Volunteers ‘profound positive impact’ for residents says research

Bringing volunteer members of the public care into care homes can have a profound positive impact on residents’ wellbeing, according to new analysis of a pilot project that linked care homes with local volunteer centres.

The three-year project, run by the National Council for Voluntary Organisations (NCVO) and funded by the Department of Health, piloted bringing volunteers into care homes in five separate clinical commissioning group areas.

Local volunteer centres recruited, trained and placed volunteers in care homes. Volunteers undertook befriending or activity-based roles, engaging residents in activities such as arts and crafts. Over 250 volunteers contributed nearly 10,000 hours of volunteering time.

Analysis found positive outcomes for residents, staff and volunteers with 89% of staff and 75% of volunteers considering the involvement of volunteers had contributed positively to their care home.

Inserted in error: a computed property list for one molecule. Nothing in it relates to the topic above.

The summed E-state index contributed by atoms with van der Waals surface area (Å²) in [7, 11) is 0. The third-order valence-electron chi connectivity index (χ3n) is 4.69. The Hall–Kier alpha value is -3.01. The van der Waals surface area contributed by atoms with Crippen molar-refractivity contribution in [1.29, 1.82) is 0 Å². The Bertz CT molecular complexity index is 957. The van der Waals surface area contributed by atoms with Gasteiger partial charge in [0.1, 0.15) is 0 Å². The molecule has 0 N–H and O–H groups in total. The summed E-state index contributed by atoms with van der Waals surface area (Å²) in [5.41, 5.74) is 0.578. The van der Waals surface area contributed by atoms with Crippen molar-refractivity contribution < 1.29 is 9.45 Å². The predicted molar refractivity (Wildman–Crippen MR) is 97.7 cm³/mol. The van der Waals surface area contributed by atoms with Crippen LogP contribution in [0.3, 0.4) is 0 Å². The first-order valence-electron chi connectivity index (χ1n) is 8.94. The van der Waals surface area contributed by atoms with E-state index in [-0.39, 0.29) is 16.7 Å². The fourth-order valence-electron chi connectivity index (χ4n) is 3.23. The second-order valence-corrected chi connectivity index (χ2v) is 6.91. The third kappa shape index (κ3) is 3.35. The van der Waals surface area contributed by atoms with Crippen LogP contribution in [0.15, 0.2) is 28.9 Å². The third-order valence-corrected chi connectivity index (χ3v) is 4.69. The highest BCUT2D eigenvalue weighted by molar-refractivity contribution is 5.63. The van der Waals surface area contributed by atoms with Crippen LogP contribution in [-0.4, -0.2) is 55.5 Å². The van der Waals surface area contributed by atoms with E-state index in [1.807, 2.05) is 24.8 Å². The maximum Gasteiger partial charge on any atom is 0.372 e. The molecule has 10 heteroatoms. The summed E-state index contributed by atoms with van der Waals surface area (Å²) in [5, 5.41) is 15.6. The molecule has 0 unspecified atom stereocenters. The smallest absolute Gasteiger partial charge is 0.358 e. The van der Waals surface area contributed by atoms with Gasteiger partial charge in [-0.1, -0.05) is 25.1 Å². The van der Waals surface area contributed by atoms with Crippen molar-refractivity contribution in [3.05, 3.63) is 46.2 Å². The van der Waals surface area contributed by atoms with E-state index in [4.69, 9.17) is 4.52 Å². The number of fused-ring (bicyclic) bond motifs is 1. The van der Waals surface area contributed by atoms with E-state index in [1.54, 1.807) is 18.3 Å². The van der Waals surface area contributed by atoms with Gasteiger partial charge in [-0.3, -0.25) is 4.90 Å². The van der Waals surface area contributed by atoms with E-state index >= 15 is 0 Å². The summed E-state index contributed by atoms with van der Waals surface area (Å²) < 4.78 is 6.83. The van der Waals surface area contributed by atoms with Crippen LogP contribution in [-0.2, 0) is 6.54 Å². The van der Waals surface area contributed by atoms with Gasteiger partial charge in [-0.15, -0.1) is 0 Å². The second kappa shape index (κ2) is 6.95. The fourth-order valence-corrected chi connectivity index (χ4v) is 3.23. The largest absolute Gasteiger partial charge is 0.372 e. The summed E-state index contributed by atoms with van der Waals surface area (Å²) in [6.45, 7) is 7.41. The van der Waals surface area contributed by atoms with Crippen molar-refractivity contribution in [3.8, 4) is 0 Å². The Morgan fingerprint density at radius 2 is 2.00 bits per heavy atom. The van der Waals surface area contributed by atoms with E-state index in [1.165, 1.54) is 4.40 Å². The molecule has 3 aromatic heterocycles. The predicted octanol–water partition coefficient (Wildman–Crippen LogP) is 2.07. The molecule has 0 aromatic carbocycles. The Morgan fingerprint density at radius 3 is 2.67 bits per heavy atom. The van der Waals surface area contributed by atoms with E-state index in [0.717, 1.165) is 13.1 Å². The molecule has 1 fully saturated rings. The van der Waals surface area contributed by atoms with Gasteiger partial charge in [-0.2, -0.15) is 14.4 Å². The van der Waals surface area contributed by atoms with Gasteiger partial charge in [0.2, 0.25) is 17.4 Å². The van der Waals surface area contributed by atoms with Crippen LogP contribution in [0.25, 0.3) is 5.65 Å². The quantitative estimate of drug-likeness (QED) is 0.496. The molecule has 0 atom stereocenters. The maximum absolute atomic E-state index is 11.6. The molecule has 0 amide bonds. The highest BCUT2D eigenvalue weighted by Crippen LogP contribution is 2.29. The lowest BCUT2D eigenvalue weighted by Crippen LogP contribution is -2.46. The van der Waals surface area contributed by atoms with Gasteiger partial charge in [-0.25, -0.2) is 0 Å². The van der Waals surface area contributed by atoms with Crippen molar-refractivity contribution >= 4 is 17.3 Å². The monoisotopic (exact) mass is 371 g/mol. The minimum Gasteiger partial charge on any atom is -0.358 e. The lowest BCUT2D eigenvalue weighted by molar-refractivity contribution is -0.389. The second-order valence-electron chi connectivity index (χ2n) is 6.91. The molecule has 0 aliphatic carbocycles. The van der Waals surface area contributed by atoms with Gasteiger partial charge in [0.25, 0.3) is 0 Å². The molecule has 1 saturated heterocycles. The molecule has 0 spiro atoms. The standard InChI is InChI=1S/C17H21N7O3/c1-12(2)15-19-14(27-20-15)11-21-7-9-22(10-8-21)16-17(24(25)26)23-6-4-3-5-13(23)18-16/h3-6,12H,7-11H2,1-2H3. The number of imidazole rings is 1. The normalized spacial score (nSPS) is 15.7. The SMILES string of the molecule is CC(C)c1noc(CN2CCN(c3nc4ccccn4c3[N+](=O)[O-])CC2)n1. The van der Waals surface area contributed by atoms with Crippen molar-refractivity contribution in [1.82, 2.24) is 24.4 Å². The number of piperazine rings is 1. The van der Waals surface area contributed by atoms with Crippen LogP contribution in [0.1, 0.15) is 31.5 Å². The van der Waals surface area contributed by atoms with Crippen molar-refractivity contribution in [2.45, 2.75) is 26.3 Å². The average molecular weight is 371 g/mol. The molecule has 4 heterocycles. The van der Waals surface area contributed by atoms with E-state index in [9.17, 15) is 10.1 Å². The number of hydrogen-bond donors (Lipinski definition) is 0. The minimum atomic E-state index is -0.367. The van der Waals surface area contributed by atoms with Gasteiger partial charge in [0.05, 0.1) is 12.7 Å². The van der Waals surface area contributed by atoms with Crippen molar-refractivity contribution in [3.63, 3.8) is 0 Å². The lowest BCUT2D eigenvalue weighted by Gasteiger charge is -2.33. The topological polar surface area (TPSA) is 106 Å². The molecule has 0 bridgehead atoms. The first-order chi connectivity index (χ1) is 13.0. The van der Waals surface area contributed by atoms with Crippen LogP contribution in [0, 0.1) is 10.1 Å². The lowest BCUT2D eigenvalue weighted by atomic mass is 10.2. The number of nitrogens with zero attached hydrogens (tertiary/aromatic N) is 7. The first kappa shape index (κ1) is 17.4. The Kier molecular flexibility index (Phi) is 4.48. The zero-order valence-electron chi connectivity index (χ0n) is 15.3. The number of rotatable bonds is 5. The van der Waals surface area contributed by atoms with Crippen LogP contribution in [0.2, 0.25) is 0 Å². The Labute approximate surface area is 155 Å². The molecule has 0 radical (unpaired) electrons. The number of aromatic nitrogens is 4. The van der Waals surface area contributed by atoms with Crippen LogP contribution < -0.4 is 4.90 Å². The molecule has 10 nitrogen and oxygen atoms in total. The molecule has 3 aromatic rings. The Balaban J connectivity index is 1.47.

However, researchers also found that due to pressures including a lack of staff time, many care homes struggled with volunteer management, leaving some volunteers feeling unsupported.

Other findings included staff, including care home managers, reported positive impacts on:

  • Satisfaction with their job – 68%
  • Retention – 61%
  • Stress levels – 71%
  • Job security – 54%

Just under half of staff (46%) felt the project had a major positive impact on their organisation’s ability to achieve a high CQC rating.

The project has developed a new toolkit for volunteer management in care homes, based on learning from the project sites.

Nick Ockenden, head of research at NCVO, said: “With pressure on care services and the public purse, we all need to think creatively about involving volunteers in health and social care.

“As care home staff are frequently stretched, volunteers can make a real difference, particularly in social and emotional wellbeing. Indeed there may be scope for the CQC to explicitly recognise the value of volunteering in their assessments.

‘It’s clear that volunteers, residents and care homes all gained from these partnerships. The challenge now will be taking the learning forward to ensure that homes around the country can benefit.”

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